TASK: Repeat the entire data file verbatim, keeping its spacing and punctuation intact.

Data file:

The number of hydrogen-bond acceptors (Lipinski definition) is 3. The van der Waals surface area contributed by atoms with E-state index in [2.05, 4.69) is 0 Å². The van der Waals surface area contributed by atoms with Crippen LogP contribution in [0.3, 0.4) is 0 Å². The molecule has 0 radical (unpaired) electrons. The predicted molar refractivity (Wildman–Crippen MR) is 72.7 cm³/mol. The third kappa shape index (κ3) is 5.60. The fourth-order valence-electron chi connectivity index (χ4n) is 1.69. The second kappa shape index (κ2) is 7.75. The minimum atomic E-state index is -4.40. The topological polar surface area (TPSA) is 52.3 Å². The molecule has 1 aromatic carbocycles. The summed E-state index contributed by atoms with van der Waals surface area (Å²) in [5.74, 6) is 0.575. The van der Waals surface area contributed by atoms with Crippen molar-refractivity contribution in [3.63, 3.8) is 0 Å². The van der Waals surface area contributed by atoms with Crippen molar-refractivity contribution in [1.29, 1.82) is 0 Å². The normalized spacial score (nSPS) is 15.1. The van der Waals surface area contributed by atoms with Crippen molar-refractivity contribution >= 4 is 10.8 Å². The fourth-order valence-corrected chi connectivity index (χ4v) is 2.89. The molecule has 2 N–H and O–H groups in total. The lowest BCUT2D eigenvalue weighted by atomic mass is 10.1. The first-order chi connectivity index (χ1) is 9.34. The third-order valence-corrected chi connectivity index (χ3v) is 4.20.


The number of hydrogen-bond acceptors (Lipinski definition) is 3. The van der Waals surface area contributed by atoms with E-state index in [2.05, 4.69) is 0 Å². The van der Waals surface area contributed by atoms with Crippen LogP contribution in [0.3, 0.4) is 0 Å². The molecule has 0 radical (unpaired) electrons. The predicted molar refractivity (Wildman–Crippen MR) is 72.7 cm³/mol. The third kappa shape index (κ3) is 5.60. The fourth-order valence-electron chi connectivity index (χ4n) is 1.69. The second kappa shape index (κ2) is 7.75. The minimum atomic E-state index is -4.40. The topological polar surface area (TPSA) is 52.3 Å². The molecule has 1 aromatic carbocycles. The summed E-state index contributed by atoms with van der Waals surface area (Å²) in [5.74, 6) is 0.575. The van der Waals surface area contributed by atoms with Crippen molar-refractivity contribution in [3.63, 3.8) is 0 Å². The van der Waals surface area contributed by atoms with Crippen molar-refractivity contribution in [1.29, 1.82) is 0 Å². The normalized spacial score (nSPS) is 15.1. The van der Waals surface area contributed by atoms with Crippen molar-refractivity contribution >= 4 is 10.8 Å². The fourth-order valence-corrected chi connectivity index (χ4v) is 2.89. The molecule has 2 N–H and O–H groups in total. The lowest BCUT2D eigenvalue weighted by atomic mass is 10.1. The first-order chi connectivity index (χ1) is 9.34. The third-order valence-corrected chi connectivity index (χ3v) is 4.20.